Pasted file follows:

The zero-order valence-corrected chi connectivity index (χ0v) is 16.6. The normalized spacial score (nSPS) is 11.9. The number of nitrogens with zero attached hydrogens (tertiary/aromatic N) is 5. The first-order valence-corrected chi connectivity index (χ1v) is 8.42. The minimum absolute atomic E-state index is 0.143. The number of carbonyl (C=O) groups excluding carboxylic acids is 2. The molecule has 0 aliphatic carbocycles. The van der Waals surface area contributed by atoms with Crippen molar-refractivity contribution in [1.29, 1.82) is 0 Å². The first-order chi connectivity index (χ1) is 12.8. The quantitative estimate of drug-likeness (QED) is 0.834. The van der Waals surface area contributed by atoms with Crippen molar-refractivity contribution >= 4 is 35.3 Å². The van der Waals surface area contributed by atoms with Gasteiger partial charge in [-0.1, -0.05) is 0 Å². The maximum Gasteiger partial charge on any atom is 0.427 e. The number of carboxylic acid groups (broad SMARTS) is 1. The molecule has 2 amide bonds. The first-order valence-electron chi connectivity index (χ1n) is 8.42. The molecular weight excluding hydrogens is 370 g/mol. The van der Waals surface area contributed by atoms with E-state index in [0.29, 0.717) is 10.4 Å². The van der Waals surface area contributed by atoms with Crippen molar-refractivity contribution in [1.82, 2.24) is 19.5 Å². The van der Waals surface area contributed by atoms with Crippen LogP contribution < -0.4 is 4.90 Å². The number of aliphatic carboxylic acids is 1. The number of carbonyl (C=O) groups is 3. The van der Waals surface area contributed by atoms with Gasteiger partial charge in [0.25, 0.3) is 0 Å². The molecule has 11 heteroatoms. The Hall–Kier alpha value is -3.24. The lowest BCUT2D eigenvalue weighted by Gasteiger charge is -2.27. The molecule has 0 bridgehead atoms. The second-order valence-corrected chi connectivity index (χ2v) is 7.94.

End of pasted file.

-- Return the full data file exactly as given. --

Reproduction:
The zero-order valence-corrected chi connectivity index (χ0v) is 16.6. The normalized spacial score (nSPS) is 11.9. The number of nitrogens with zero attached hydrogens (tertiary/aromatic N) is 5. The first-order valence-corrected chi connectivity index (χ1v) is 8.42. The minimum absolute atomic E-state index is 0.143. The number of carbonyl (C=O) groups excluding carboxylic acids is 2. The molecule has 0 aliphatic carbocycles. The van der Waals surface area contributed by atoms with Crippen molar-refractivity contribution in [1.29, 1.82) is 0 Å². The first-order chi connectivity index (χ1) is 12.8. The quantitative estimate of drug-likeness (QED) is 0.834. The van der Waals surface area contributed by atoms with Crippen molar-refractivity contribution >= 4 is 35.3 Å². The van der Waals surface area contributed by atoms with Gasteiger partial charge in [-0.1, -0.05) is 0 Å². The maximum Gasteiger partial charge on any atom is 0.427 e. The number of carboxylic acid groups (broad SMARTS) is 1. The molecule has 2 amide bonds. The first-order valence-electron chi connectivity index (χ1n) is 8.42. The molecular weight excluding hydrogens is 370 g/mol. The van der Waals surface area contributed by atoms with E-state index in [0.29, 0.717) is 10.4 Å². The van der Waals surface area contributed by atoms with Crippen molar-refractivity contribution in [1.82, 2.24) is 19.5 Å². The van der Waals surface area contributed by atoms with Crippen LogP contribution < -0.4 is 4.90 Å². The number of aliphatic carboxylic acids is 1. The number of carbonyl (C=O) groups is 3. The van der Waals surface area contributed by atoms with Gasteiger partial charge in [0.25, 0.3) is 0 Å². The molecule has 11 heteroatoms. The Hall–Kier alpha value is -3.24. The lowest BCUT2D eigenvalue weighted by Gasteiger charge is -2.27. The molecule has 0 bridgehead atoms. The second-order valence-corrected chi connectivity index (χ2v) is 7.94.